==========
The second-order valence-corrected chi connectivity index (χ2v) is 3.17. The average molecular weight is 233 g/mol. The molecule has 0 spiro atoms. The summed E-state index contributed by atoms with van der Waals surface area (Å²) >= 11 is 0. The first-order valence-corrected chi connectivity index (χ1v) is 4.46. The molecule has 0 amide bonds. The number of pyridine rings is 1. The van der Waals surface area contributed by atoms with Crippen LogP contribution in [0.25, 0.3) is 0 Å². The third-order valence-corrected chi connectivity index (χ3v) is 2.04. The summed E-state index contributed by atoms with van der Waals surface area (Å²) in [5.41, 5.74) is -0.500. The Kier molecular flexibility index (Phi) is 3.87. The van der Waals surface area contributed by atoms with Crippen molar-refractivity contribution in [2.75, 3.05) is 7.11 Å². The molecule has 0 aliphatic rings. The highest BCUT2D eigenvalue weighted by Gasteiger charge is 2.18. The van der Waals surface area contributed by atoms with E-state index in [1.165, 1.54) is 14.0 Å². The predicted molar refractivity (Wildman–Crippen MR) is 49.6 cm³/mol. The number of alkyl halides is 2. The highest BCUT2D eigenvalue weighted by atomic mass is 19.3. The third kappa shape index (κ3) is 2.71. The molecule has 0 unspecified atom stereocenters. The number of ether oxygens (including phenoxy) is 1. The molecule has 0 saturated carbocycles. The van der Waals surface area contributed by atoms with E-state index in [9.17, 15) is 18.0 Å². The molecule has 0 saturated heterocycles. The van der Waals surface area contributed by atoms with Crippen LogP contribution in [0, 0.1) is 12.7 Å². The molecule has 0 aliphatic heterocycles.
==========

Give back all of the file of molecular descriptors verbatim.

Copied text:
The second-order valence-corrected chi connectivity index (χ2v) is 3.17. The average molecular weight is 233 g/mol. The molecule has 0 spiro atoms. The summed E-state index contributed by atoms with van der Waals surface area (Å²) >= 11 is 0. The first-order valence-corrected chi connectivity index (χ1v) is 4.46. The molecule has 0 amide bonds. The number of pyridine rings is 1. The van der Waals surface area contributed by atoms with Crippen LogP contribution in [0.25, 0.3) is 0 Å². The third-order valence-corrected chi connectivity index (χ3v) is 2.04. The summed E-state index contributed by atoms with van der Waals surface area (Å²) in [5.41, 5.74) is -0.500. The Kier molecular flexibility index (Phi) is 3.87. The van der Waals surface area contributed by atoms with Crippen molar-refractivity contribution in [2.75, 3.05) is 7.11 Å². The molecule has 0 aliphatic rings. The highest BCUT2D eigenvalue weighted by Gasteiger charge is 2.18. The van der Waals surface area contributed by atoms with E-state index in [1.165, 1.54) is 14.0 Å². The predicted molar refractivity (Wildman–Crippen MR) is 49.6 cm³/mol. The number of alkyl halides is 2. The highest BCUT2D eigenvalue weighted by atomic mass is 19.3. The third kappa shape index (κ3) is 2.71. The molecule has 0 unspecified atom stereocenters. The number of ether oxygens (including phenoxy) is 1. The molecule has 0 saturated carbocycles. The van der Waals surface area contributed by atoms with E-state index in [9.17, 15) is 18.0 Å². The molecule has 0 saturated heterocycles. The van der Waals surface area contributed by atoms with Crippen LogP contribution in [0, 0.1) is 12.7 Å². The molecule has 0 aliphatic heterocycles.